1.625% offset is very close to the 1.7% offset that the original poster suggested in his original post.  It seems to work much better presently than it did December through March.  I would use less offset if I was interested in those time periods.  Those blue horizontal lines represent 1/8% increments.  I would use 1.5% offset for December through March.
  • June 22 2013
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  • September 17 2013
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Profile picture for Blue Nile
Due to the FED tapering of Quantitative easing on Treasures, but not on Mortgage Backed securities, the two are becoming more decoupled, especially if one is looking at the effects during the day.

Here is yesterday's chart, using an offset of 25/16 for the 10 year treasury yield, and 5 minute updates on the treasury yield, 1 hour updates on the hourly Average ZMM 30 yr fixed rate quotes:




Here is September so far; 13/8% offset on the 10 yr treasury yield:



to see the images full size to read the text, right click on them and choose "view image".

For charts for other days, see the thread:
Rates on the Move Again.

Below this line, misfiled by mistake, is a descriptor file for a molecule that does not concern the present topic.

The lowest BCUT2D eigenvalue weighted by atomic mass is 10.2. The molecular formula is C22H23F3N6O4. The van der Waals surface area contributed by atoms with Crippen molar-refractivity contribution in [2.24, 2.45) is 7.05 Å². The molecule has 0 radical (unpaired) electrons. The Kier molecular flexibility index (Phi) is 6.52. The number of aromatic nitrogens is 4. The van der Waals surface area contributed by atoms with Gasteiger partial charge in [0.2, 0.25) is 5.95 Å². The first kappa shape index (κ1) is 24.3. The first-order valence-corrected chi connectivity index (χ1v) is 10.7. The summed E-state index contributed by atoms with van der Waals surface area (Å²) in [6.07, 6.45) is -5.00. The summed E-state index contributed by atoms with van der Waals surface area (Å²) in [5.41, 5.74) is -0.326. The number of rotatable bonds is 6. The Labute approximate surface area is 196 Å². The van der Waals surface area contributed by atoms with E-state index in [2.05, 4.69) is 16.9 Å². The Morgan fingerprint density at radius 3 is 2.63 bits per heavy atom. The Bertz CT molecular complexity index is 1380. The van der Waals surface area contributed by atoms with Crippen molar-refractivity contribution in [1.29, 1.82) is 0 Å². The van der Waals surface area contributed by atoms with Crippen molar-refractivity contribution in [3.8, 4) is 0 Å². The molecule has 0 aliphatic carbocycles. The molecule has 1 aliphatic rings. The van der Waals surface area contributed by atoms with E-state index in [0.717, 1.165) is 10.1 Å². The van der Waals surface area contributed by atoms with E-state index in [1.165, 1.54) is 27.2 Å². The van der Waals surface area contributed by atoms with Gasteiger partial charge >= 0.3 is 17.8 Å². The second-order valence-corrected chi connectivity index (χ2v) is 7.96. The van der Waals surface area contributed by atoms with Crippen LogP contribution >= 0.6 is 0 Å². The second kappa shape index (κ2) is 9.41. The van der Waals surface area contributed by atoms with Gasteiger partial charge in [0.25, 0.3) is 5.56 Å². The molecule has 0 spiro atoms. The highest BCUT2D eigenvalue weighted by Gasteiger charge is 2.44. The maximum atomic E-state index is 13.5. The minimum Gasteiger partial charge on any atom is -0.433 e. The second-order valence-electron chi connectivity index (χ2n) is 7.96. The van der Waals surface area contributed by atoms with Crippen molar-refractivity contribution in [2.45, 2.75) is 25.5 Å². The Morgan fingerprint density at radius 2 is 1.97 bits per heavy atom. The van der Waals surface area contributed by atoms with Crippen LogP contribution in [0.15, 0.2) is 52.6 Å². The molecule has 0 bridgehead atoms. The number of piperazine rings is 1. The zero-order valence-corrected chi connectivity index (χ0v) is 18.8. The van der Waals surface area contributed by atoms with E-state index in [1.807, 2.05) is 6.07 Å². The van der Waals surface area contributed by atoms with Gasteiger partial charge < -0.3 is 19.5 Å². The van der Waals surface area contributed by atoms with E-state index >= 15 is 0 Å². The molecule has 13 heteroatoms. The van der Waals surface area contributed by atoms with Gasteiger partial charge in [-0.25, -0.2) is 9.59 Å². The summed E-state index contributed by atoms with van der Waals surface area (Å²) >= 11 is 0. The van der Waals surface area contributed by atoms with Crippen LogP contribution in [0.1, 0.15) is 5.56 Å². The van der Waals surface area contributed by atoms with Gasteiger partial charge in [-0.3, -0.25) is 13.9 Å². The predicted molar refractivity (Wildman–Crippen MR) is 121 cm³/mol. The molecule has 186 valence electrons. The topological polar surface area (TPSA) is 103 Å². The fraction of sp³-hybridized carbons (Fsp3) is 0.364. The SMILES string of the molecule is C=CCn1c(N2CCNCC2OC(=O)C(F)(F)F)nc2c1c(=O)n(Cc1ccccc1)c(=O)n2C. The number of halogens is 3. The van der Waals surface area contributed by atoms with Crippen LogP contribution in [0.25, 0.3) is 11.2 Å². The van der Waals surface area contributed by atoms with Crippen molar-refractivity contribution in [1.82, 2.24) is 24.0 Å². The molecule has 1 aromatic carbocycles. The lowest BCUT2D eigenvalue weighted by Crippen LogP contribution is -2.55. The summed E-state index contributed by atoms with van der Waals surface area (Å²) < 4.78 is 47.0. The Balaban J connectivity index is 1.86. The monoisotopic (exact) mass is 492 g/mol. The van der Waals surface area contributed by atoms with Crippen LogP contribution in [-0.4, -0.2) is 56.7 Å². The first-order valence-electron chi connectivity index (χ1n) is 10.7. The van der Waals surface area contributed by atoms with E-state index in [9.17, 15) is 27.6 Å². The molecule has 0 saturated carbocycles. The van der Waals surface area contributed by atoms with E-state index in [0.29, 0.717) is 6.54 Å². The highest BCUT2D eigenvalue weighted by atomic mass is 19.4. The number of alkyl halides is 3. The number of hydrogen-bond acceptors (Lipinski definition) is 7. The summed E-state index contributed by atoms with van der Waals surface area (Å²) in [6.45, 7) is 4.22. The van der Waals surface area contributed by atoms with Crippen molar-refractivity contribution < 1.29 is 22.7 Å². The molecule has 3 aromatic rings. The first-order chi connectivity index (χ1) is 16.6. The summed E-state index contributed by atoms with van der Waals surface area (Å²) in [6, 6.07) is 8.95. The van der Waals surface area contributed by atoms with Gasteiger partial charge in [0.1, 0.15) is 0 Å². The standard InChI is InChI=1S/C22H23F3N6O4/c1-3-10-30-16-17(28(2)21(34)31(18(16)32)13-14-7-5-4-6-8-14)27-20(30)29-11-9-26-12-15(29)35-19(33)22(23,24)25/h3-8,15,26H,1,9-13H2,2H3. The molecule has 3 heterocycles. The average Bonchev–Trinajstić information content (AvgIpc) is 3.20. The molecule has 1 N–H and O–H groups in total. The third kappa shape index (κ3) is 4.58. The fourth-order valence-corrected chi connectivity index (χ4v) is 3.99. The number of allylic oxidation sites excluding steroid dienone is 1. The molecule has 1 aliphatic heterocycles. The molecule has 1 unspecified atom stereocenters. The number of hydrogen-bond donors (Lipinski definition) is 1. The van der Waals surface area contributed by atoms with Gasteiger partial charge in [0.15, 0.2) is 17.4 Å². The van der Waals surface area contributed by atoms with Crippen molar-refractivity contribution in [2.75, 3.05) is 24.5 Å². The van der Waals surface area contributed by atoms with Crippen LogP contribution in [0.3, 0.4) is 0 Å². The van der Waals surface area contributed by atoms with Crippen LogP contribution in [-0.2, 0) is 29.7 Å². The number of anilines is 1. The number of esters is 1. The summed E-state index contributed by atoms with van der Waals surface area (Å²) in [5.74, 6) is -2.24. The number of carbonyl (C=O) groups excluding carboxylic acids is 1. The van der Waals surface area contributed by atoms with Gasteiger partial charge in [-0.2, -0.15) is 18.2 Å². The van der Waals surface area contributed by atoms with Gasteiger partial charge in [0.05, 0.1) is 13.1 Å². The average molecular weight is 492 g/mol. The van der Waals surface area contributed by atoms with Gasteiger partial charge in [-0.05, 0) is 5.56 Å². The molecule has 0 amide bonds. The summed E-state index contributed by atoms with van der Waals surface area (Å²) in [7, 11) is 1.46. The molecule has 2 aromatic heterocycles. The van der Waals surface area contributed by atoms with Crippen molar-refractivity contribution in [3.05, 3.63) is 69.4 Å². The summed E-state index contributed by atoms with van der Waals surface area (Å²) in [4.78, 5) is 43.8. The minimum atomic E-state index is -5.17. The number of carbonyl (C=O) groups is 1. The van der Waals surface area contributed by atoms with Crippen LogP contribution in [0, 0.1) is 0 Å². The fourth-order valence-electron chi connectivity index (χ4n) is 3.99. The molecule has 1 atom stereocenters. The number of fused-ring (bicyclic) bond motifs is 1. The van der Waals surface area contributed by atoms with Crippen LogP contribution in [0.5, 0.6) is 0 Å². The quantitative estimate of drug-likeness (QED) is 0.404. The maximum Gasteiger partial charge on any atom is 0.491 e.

New charts are being posted every business day, and the old charts are still posted with comments.
  • September 17 2013
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There is a loose correlation, only in that when 10 year treasuries are being bought up or sold off, mortgage backed securities are probably moving in the same direction. The best of us mortgage lenders pay for a serivce to guide us daily based on the trading of actual mortgage backed securities in real time.
But it is similar to the trading of a barrel of oil & the price you pay at the pump for a gallon of gas, rates are different all over the place. We have a lock in with float down policy. We lock in to a rate right away & if rates get better, we give you a better rate.
  • September 17 2013